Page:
Investment Strategies for Different Age Groups

“An investment is the current commitment of money or other resources in the expectation of reaping future benefits” (Bodie, Kane & Marcus 2008,p.1) However, there is no “one size fits all” rule when it comes to investment strategies. Still, the following fundamental investment strategies can be applied to different age groups in order to help you secure and create wealth.

  1. Young Investors

The primary goals for the majority of people in their early twenties are to firstly, put their credit cards under control and then budget a plan for buying a property for the preparation for a family. In relation to credit cards, it is important to remember that you cannot extend your lifestyle by using these plastic cards, which were initially designed to serve in the best interest of the financial institution. Therefore, always pay extra attention to interest rates and the outstanding balances of your cards, not just minimum payment each month. In regard to the properties, saving a deposit by way of opening the First Home Saver Account Scheme often offered by Credit Unions and Building Societies would be good options that help you gain subsidies from the Government, if available. In addition, investing in equity funds also offers a good return.

However, with reference to Equity Investment, it is better to give your investment some time in the market rather than attempting to pick a best timing in the market, as history demonstrates that average returns from share markets that may experience negative returns are typically higher than cash over long terms.

  1. Middle-Age Investors

People in the late 30s and 40s normally start to have heavy financial burdens due to the upbringing of children and the purchase of properties. The primary objective therefore is to make their financial status increase at a stable rate. It is advised not to overly leverage their money in order to seek a higher return, such as entering future contracts or trading warrants. Instead the focus should be on reducing their mortgage by way of, for example, gaining returns from diversifications in their investment portfolios. More importantly, people in this situation should consider buying income insurance or setting money aside for emergencies, as the current uncertain economic outlook generally threatens the job security.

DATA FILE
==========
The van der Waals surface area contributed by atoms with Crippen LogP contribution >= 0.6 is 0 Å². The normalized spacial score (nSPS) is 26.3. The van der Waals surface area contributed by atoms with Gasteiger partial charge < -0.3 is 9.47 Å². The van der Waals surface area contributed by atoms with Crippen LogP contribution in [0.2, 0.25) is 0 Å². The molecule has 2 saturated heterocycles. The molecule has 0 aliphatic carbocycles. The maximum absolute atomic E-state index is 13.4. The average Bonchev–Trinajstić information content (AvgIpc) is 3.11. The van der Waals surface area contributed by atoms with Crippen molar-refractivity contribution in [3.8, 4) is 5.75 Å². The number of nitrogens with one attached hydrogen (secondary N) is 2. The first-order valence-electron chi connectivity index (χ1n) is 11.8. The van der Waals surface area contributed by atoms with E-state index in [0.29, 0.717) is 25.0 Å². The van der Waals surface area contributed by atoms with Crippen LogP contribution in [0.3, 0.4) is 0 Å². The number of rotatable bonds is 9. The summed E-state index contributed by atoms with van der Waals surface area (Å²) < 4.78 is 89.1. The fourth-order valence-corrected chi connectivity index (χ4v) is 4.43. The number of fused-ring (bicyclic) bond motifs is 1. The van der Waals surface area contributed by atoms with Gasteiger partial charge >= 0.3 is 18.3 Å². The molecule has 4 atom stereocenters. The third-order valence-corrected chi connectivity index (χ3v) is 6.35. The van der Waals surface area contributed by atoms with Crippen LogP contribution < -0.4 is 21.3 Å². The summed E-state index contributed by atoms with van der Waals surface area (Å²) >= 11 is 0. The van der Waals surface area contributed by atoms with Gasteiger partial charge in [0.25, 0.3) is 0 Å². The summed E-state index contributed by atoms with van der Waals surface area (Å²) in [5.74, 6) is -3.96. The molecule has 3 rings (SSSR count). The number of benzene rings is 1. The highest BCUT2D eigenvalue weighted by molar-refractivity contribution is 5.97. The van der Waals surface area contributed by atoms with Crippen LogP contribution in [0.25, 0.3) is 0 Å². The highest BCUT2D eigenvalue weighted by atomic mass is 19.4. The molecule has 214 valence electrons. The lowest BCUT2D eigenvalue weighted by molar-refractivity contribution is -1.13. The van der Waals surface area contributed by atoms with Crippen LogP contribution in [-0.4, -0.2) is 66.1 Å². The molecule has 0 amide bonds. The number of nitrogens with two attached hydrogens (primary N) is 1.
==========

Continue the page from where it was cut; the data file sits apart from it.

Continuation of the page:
1. Retirement stage

There is a tendency for people in their retirement stages to become extremely conservative when it comes to investment. However, the reality is that a very defensive investment strategy you adopt may mean your money could be running out in a shorter period of time because of the increasing life expectancy.

A set of principles for investing money earmarked for retirement was advised by Mr Bodie of University of Pennsylvania in his article “an Analysis of Investment Advice to Retirement Plan Participants”:

  • Diversify the total portfolio across asset classes, and the equity portion should be well-diversified across industries and companies.
  • The longer your time horizon, the more you should invest in equities.

In summary, it is advised to set a reasonable investment goal with appropriate investment strategies sticking to it. Then invest early, invest regularly and invest for the long term.

References:

1.Bodie,Z,Kane,A &Marcus, AJ, Investments, Mc Graw Hill/Irwin, New York

2. Bodie,Z, “an Analysis of Investment Advice to Retirement Plan Participants”,2002,pp.1